The symptoms of hypothermia change as body temperature falls. In the early stages, people may be shivering to stay warm, and they may feel tired, confused and disoriented. As their body temperatures continues to drop, people will stop shivering and show other signs of severe hypothermia, including blue skin, dilated pupils and slow breathing and pulse.
According to the National Institute for Occupational Safety and Health (NIOSH), the mental symptoms of hypothermia make it particularly dangerous. Someone who can't think clearly may be unable to recognize their symptoms or make the decisions that would help keep them safe.
Hypothermia is most likely to happen in very cold conditions, but it can occur at warmer temperatures (above 40° F, for example) if you've been chilled by rain, sweat or cold water. As the wind speed increases, your body loses heat faster when damp, which increases the risk of hypothermia. According to OSHA, other risk factors for cold-related illnesses such as hypothermia beyond wetness or dampness, include inadequate clothing, exhaustion, poor physical conditioning and certain health conditions, including hypothyroidism, hypertension and diabetes.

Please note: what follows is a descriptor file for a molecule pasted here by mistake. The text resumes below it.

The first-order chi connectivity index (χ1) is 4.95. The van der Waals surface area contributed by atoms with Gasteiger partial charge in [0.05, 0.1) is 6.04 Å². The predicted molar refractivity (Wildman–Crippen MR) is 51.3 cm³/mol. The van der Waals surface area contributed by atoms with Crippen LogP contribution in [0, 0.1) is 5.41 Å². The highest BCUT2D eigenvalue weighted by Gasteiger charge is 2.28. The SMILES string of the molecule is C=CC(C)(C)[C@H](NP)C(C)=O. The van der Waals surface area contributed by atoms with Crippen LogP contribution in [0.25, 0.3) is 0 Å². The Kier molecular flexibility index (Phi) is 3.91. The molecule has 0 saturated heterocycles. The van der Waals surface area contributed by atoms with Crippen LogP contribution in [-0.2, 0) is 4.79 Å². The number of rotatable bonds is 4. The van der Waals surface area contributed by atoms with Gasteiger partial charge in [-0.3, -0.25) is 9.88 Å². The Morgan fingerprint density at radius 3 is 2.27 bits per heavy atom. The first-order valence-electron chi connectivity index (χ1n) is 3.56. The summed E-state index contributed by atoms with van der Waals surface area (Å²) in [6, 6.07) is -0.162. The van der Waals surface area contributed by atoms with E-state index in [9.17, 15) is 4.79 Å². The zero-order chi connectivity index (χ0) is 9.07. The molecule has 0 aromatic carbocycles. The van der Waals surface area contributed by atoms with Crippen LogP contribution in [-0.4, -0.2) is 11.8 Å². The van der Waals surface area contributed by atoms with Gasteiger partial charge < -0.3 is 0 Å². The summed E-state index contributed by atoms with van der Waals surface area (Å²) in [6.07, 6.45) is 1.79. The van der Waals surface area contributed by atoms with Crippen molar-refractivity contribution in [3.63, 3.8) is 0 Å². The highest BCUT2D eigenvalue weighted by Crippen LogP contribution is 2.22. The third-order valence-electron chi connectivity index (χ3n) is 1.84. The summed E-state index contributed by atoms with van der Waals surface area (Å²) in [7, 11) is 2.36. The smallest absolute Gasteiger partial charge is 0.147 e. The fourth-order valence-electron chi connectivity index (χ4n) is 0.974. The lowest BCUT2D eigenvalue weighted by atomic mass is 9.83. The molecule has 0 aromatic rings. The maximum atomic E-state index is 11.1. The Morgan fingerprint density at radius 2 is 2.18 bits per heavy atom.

NIOSH recommends hypothermia first aid measures including these:
- Call 911 if you suspect a person has hypothermia
- Move the person to a warm room or vehicle
- Remove damp/wet clothing
- Cover the person with loose, dry blankets, clothing or towels
- Provide a warm, nonalcoholic beverage if the person is awake